Al-Jabri, Arkoun, Ahmed Al-Baghdadi and others also died. Those who called them apostates will not regret it, but the ones who have not benefited from their existence and thought in their lives will. Those who brand people apostates cannot regret, as regret requires minds, and revision of one’s thoughts and beliefs. Those callers of apostasy still brand Averroes, Avicenna, Ibn Arabi, Al-Razi and others apostates, though these names are sources of pride in Arab and Muslim civilization. So what will make them differentiate today between Abu Zayd and Averroes, for example?

 

Q: You reject the politicization of religion and the interference of religion in politics. Do you want complete isolation between religion and politics?

Yes to isolating religious institutions from politics. There is a difference between religion and a religious institution. Religion is a wide space that can have multiple interpretations and understanding. In essence, it is a relationship between man and God. Thus, we may find two people belonging to the same religion but having two different understandings of it, which is not a problem. As for the religious institution, it embodies unilateral interpretation and understanding; consequently, it is incapable of absorbing the flowing and changing stream of life. Hence, there is a shortcoming in the relationship of the religious institution and its thought that is essentially dictatorial. Eventually, politicization of religion and interference of religion in politics will inevitably lead to despotism, and history proves it.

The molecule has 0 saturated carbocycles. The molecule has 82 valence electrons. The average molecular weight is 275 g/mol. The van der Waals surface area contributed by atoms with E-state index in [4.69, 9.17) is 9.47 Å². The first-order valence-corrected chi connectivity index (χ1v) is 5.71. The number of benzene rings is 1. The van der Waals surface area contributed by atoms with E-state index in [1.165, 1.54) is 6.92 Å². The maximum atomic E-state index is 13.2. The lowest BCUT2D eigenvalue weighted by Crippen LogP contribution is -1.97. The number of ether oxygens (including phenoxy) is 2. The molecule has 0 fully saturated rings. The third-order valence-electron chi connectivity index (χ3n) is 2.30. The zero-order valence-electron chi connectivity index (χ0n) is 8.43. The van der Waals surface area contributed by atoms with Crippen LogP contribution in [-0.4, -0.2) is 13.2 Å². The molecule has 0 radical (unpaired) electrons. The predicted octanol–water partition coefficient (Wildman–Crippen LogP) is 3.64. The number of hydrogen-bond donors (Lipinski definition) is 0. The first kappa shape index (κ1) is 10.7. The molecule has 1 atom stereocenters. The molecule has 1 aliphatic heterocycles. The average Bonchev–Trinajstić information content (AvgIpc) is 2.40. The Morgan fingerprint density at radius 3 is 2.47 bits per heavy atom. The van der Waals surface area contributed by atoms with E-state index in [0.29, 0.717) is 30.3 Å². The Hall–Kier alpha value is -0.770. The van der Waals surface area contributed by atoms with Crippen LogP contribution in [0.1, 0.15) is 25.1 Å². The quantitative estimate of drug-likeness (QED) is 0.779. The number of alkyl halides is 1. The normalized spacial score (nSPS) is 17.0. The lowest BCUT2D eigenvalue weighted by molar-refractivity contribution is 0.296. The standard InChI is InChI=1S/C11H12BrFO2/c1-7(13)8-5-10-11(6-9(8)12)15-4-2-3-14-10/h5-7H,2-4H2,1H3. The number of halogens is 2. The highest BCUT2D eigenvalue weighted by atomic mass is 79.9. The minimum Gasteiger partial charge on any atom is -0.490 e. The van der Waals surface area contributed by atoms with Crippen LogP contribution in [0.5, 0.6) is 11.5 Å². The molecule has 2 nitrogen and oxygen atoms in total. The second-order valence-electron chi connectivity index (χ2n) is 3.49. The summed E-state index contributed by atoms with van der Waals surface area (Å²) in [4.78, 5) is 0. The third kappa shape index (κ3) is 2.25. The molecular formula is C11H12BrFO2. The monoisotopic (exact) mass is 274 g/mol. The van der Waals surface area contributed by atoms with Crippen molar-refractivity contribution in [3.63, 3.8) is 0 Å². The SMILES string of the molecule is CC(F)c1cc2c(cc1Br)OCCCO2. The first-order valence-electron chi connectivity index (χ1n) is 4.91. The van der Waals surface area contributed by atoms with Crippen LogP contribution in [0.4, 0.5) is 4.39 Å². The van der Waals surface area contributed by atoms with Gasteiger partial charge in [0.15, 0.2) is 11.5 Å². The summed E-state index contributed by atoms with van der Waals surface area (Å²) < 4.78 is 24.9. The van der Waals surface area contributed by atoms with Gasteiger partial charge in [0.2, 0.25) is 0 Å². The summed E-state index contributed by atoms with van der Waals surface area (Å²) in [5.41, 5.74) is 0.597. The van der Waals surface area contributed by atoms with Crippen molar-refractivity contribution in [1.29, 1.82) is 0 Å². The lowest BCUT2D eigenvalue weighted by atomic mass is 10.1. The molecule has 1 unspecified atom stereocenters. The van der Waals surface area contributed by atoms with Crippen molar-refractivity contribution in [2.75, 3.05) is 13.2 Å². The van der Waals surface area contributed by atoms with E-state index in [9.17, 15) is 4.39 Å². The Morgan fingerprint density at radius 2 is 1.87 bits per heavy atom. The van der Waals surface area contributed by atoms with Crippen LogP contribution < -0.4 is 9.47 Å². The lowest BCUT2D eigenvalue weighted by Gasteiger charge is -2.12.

Q: Do you think there is contradiction between Islam and application of liberalism?

On the contrary, if we understand religion as a wide space, liberalism will be the air in which religious thought can breathe. Here, I speak about religion, not a unilateral interpretation of religion or a religious institution as a representative of religion. In the latter case, contradiction is inevitable, because liberalism is an enemy of unilateral thinking, which the religious institution represents.